The Importance of Learning – Day 1 – Jennifer Osborne
New Orleans, July 2010. Bounce is a very popular music movement originating in New Orleans, USA. It came from the streets and is a mix between Rap, Jazz, and Electronic music. It is popular amongst young adults due to its hard, fast and sexual nature, which inspires eccentric fashion trends. It also appeals to the gay community because Bounce music now contains various gay entertainers. (Jennifer Osborne/COLORS)
Hello, I am Jen Osborne and I guess you can say I am an emerging Photographer.
The past few years have been filled with a lot photographic growth and it is important to me that this doesn’t stop – no matter how much work I get, how many exhibitions I am in or how many book publications I am a part of. My biggest catalyst for growth has always been making mistakes. Some mishaps were embarrassing or hurtful to myself, others were gentle reminders of things I was told but did not LEARN. Mistakes teach us lessons quickly, even if they are hard to take at the time. But they usually prevent us from doing the same thing again!
I always think back to this amazing quote by Einstein “insanity is doing the same thing, over and over again, but expecting different results”. This reminds me of two things: (A) It is inevitable that we all use methods that sometimes don’t work, repeatedly even, and this should be forgiven because it is the human condition and (B) If we refuse to learn from the past and its tribulations we will constantly find ourselves disappointed. Part of being a person, who interprets the world in a way that is conducive to meaningful imagery, is being fallible – otherwise we would have a mechanical outlook in our interpretations of life. I remember how hard I used to be on myself for doing things “wrong” or for making a really bad picture. But now I trust in those mistakes, and don’t become so deterred or depressed by them. And this was a very important realization that allows me to continue on in this somewhat challenging and competitive field.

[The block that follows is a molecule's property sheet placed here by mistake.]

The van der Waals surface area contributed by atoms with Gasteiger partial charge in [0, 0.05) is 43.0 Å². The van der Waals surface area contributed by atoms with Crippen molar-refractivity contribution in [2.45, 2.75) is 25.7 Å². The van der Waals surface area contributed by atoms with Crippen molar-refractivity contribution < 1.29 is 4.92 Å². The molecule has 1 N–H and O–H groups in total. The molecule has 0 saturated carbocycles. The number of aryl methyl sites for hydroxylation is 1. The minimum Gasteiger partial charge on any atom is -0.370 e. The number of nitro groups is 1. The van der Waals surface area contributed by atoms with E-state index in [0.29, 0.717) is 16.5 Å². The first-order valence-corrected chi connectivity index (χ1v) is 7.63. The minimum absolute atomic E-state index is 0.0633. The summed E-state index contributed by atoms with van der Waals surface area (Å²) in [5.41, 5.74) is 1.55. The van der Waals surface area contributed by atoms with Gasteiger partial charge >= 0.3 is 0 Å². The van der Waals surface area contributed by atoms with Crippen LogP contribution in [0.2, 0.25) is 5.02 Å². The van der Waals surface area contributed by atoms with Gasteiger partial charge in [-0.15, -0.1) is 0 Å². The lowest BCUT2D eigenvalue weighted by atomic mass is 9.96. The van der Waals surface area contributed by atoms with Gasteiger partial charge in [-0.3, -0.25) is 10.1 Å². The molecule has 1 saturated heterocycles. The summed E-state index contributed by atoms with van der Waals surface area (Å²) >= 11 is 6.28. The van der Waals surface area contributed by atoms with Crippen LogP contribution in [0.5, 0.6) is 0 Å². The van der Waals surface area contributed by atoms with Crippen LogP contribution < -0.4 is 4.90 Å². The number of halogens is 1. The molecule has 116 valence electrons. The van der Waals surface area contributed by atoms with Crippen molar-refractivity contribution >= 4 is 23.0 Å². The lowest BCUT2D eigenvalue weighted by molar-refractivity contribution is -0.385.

New Orleans, USA. July 2010. Portraits of Sissy Nobby (left) and Big Freedia (right). These two gay entertainers are major performers in New Orleans’ bounce scene – which is a style of music merging rap, electronic, jazz and ‘call and response’. Gay rappers were once controversial until male fans realized their lyrics and melody bring girls out to the party… (Jennifer Osborne/COLORS)
Part of learning is adapting to new technology and accumulating new skills to tell a story in the most effective way possible. Understanding how to light images, film, record sound, and edit effectively are things that fall under my learning curve in addition to just being a competent documentary photographer. My post today includes a video, and 6 images from one assignment I shot about Bounce Music in New Orleans to exemplify a small range of shooting styles I draw from when I approach a photo story. Sometimes it is more effective to visually reveal a situation through the use of posed and/or light portraiture because documentary imagery may not be accessible in the way it requires to make really powerful or meaningful imagery. Or, sometimes your subject matter is too shy to pose candidly so finding natural images may be through shooting their actions. My posted images include a couple candid scenarios (with and without external flash) and a few posed portraits – again one with available light, another with flash. My video post utilizes some externally recorded sound I took from a separate camcorder. Because video work is new to me, I made a lot of mistakes in filming this clip! But a great editing team at COLORS Magazine, who sent me on this assignment I pitched, was able to compile my footage into something great.